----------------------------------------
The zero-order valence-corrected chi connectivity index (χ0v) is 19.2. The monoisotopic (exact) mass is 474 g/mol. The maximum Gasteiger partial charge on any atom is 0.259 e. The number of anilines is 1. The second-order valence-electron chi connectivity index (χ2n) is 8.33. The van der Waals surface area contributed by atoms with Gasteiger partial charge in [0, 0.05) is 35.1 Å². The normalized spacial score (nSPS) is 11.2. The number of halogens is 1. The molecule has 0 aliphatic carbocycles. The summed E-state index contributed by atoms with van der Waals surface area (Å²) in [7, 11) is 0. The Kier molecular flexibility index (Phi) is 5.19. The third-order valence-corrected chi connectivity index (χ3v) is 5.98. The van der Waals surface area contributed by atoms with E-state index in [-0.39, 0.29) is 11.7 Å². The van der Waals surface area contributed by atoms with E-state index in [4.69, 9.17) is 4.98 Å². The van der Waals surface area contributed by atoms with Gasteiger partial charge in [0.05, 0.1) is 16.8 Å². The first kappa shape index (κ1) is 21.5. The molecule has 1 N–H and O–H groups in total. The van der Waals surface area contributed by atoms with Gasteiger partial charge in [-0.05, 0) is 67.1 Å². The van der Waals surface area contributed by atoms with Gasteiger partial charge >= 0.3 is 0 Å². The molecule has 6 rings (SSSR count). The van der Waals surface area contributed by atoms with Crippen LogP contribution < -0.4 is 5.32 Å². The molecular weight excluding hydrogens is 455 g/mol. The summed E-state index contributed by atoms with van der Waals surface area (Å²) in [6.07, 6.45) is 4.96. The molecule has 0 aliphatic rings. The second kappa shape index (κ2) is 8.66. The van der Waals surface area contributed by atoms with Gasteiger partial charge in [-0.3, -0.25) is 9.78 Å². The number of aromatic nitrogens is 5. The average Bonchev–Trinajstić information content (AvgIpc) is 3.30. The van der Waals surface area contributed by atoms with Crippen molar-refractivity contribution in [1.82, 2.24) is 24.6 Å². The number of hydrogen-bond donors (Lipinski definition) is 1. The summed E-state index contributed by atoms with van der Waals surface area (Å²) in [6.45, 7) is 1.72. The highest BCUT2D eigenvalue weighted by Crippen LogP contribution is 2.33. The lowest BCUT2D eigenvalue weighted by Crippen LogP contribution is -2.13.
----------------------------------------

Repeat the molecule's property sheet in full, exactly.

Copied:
The zero-order valence-corrected chi connectivity index (χ0v) is 19.2. The monoisotopic (exact) mass is 474 g/mol. The maximum Gasteiger partial charge on any atom is 0.259 e. The number of anilines is 1. The second-order valence-electron chi connectivity index (χ2n) is 8.33. The van der Waals surface area contributed by atoms with Gasteiger partial charge in [0, 0.05) is 35.1 Å². The normalized spacial score (nSPS) is 11.2. The number of halogens is 1. The molecule has 0 aliphatic carbocycles. The summed E-state index contributed by atoms with van der Waals surface area (Å²) in [7, 11) is 0. The Kier molecular flexibility index (Phi) is 5.19. The third-order valence-corrected chi connectivity index (χ3v) is 5.98. The van der Waals surface area contributed by atoms with E-state index in [-0.39, 0.29) is 11.7 Å². The van der Waals surface area contributed by atoms with E-state index in [4.69, 9.17) is 4.98 Å². The van der Waals surface area contributed by atoms with Gasteiger partial charge in [0.05, 0.1) is 16.8 Å². The first kappa shape index (κ1) is 21.5. The molecule has 1 N–H and O–H groups in total. The van der Waals surface area contributed by atoms with Gasteiger partial charge in [-0.05, 0) is 67.1 Å². The van der Waals surface area contributed by atoms with Gasteiger partial charge >= 0.3 is 0 Å². The molecule has 6 rings (SSSR count). The van der Waals surface area contributed by atoms with Crippen LogP contribution < -0.4 is 5.32 Å². The molecular weight excluding hydrogens is 455 g/mol. The summed E-state index contributed by atoms with van der Waals surface area (Å²) in [6.07, 6.45) is 4.96. The molecule has 0 aliphatic rings. The second kappa shape index (κ2) is 8.66. The van der Waals surface area contributed by atoms with Gasteiger partial charge in [-0.3, -0.25) is 9.78 Å². The number of aromatic nitrogens is 5. The average Bonchev–Trinajstić information content (AvgIpc) is 3.30. The van der Waals surface area contributed by atoms with Crippen molar-refractivity contribution in [1.82, 2.24) is 24.6 Å². The number of hydrogen-bond donors (Lipinski definition) is 1. The summed E-state index contributed by atoms with van der Waals surface area (Å²) in [6.45, 7) is 1.72. The highest BCUT2D eigenvalue weighted by Crippen LogP contribution is 2.33. The lowest BCUT2D eigenvalue weighted by Crippen LogP contribution is -2.13.